6. By the time you seek professional help and treatment, you've likely imprinted mindsets you'll have to rewrite. If that's not you, ignore this next bit, because I don't want you to overthink it and talk yourself into having a false mindset. However, if you made the mistake (cough, me, cough) of pushing through to have the intercourse part of sex with your husband--for whatever reason--you likely formed a pattern. Your vagina, and now your subconscious mind, probably have learned to expect pain with intercourse. The first time it really sunk in for me, as to how much damage I'd caused myself, was SIX MONTHS after the problem started: I tried to visualize the first three months of our marriage, when intercourse was pleasurable, not painful, and I could physically feel the muscles inside my vagina clench and spasm at the mere thought of trying to insert a penis. It was devastating, realizing that in my own desperation and stubbornness, I had potentially prolonged my pain.
  7. And for everyone that cringed at my blatant use of the words "vagina" and "penis", learn to not apologize for talking about basic anatomy. Of course, there are situations where delicacy is polite (the moms around you would probably appreciate you not loudly talking about penises in front of their preteens). But, in order to understand for yourself what's going on, you're going to have to use some words you may not have ever brought into casual conversation before. It'll take some adjusting and maybe some blushing, but it'll be worth it, I promise. Part of knowing your anatomy, as I referenced in my second point, will be a lack of shame around the body parts God has given you--and I know for many, it's not that simple. I'll save that conversation for another day, but know this: your body was specifically, especially made and if that isn't enough, know that almost every other person in your life has one of these parts, too.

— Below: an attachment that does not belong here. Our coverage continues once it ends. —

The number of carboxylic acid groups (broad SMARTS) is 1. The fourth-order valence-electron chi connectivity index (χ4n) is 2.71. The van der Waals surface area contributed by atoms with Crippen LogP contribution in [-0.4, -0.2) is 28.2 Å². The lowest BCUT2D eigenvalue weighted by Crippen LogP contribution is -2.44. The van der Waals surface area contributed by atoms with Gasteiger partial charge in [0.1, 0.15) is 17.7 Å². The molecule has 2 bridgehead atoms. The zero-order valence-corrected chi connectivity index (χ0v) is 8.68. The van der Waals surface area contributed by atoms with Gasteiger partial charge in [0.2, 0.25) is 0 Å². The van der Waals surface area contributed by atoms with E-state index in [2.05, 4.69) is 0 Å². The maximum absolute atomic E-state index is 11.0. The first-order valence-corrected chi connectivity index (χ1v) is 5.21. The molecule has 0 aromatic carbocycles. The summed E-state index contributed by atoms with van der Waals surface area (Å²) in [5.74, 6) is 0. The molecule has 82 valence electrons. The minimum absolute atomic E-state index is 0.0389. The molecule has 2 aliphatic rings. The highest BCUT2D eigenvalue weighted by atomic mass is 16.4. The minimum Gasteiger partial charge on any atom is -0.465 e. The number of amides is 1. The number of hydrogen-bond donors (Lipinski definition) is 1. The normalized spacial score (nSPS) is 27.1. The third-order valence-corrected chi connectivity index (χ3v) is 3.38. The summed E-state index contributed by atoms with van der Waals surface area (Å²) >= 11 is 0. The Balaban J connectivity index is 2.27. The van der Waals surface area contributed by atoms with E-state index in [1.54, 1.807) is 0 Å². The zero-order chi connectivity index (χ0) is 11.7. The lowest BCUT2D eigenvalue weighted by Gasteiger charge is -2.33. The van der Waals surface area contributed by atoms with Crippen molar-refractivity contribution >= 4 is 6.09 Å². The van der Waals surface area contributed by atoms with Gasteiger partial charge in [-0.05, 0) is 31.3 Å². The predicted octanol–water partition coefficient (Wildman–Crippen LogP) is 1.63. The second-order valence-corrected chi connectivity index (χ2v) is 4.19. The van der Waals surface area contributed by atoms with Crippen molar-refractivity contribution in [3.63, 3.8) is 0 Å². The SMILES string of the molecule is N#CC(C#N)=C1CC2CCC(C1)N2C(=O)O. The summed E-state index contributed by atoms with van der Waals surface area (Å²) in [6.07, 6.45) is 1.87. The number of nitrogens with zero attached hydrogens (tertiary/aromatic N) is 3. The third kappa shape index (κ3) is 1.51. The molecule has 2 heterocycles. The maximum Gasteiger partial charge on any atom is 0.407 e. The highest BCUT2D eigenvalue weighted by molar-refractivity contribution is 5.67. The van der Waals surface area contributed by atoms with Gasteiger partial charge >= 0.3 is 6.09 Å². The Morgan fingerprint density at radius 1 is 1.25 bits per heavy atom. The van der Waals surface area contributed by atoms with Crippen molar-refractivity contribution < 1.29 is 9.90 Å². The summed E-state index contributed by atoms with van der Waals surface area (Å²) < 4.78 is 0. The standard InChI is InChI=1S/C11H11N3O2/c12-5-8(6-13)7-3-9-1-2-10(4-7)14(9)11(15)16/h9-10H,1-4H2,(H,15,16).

8. Research can be your best friend and your worst enemy. Looking at other women's stories on Google and even blog posts like this will inevitably leave you angry that your specific issue wasn't addressed and upset because you feel like an oddball with no answers. I know that's how I felt, at least. Every time I read something dumb like, "Younger women have plenty of natural lubricant" (as if, because I'm not going through menopause, I don't have any issues with vaginal dryness) or that vaginismus can only happen after trauma or to someone who always had an issue with tampons (spoiler alert: tampons were fine for me and I did not give birth or suffer any other trauma to trigger my pain), I got so mad. I felt invalidated and unseen. But though you cannot look for an absolute answer online, some research can be beneficial, even just to help identify the type of pain or issue you're experiencing. It gave me words to what I was experiencing, especially as I felt like my gynecologist wasn't communicating well with me and as I started working with my physical therapist.

I'll do another update on what my physical therapy looks like later on. I don't expect to see results quickly (as much as I would like to), but I am so thankful to have gotten the ball rolling on my treatment. I'm in earnest prayer for myself and any of you who have gone or are going through anything similar—pain during sex is not normal and is worth having conversations about.

Much love to my fellow women and wives navigating these issues. I know how hard it can be.

This content is accurate and true to the best of the author’s knowledge and does not substitute for diagnosis, prognosis, treatment, prescription, and/or dietary advice from a licensed health professional. Drugs, supplements, and natural remedies may have dangerous side effects. If pregnant or nursing, consult with a qualified provider on an individual basis. Seek immediate help if you are experiencing a medical emergency.